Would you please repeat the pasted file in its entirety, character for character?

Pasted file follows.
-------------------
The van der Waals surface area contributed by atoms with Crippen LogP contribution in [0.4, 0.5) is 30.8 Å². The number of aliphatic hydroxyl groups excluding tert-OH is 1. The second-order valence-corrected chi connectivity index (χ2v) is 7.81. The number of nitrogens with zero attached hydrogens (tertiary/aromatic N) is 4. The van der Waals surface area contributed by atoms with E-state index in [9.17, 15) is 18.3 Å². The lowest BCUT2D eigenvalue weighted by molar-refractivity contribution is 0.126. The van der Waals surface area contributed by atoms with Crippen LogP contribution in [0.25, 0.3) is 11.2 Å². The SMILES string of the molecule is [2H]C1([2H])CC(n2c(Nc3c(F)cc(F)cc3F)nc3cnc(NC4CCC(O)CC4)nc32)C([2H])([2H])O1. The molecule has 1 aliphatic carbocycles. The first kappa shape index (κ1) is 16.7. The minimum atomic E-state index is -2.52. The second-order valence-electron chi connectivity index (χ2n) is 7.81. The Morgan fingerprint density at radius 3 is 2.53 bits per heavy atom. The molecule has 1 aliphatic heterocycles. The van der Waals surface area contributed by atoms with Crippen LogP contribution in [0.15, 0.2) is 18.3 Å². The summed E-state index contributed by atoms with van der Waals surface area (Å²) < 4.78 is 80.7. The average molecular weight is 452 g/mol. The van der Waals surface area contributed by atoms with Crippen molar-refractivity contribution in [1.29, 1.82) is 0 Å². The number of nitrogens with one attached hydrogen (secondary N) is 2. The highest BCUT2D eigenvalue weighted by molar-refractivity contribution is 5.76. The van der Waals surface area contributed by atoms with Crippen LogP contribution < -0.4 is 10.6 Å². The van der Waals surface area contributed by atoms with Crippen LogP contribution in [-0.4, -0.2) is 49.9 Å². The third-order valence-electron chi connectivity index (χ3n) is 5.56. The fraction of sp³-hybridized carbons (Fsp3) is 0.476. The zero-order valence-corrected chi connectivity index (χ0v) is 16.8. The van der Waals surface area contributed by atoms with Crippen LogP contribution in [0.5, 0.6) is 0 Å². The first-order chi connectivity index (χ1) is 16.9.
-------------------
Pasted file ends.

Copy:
The van der Waals surface area contributed by atoms with Crippen LogP contribution in [0.4, 0.5) is 30.8 Å². The number of aliphatic hydroxyl groups excluding tert-OH is 1. The second-order valence-corrected chi connectivity index (χ2v) is 7.81. The number of nitrogens with zero attached hydrogens (tertiary/aromatic N) is 4. The van der Waals surface area contributed by atoms with E-state index in [9.17, 15) is 18.3 Å². The lowest BCUT2D eigenvalue weighted by molar-refractivity contribution is 0.126. The van der Waals surface area contributed by atoms with Crippen LogP contribution in [0.25, 0.3) is 11.2 Å². The SMILES string of the molecule is [2H]C1([2H])CC(n2c(Nc3c(F)cc(F)cc3F)nc3cnc(NC4CCC(O)CC4)nc32)C([2H])([2H])O1. The molecule has 1 aliphatic carbocycles. The first kappa shape index (κ1) is 16.7. The minimum atomic E-state index is -2.52. The second-order valence-electron chi connectivity index (χ2n) is 7.81. The Morgan fingerprint density at radius 3 is 2.53 bits per heavy atom. The molecule has 1 aliphatic heterocycles. The van der Waals surface area contributed by atoms with Crippen LogP contribution in [0.15, 0.2) is 18.3 Å². The summed E-state index contributed by atoms with van der Waals surface area (Å²) < 4.78 is 80.7. The average molecular weight is 452 g/mol. The van der Waals surface area contributed by atoms with Crippen molar-refractivity contribution in [1.29, 1.82) is 0 Å². The number of nitrogens with one attached hydrogen (secondary N) is 2. The highest BCUT2D eigenvalue weighted by molar-refractivity contribution is 5.76. The van der Waals surface area contributed by atoms with Crippen LogP contribution < -0.4 is 10.6 Å². The van der Waals surface area contributed by atoms with Crippen LogP contribution in [-0.4, -0.2) is 49.9 Å². The third-order valence-electron chi connectivity index (χ3n) is 5.56. The fraction of sp³-hybridized carbons (Fsp3) is 0.476. The zero-order valence-corrected chi connectivity index (χ0v) is 16.8. The van der Waals surface area contributed by atoms with Crippen LogP contribution in [0.5, 0.6) is 0 Å². The first-order chi connectivity index (χ1) is 16.9.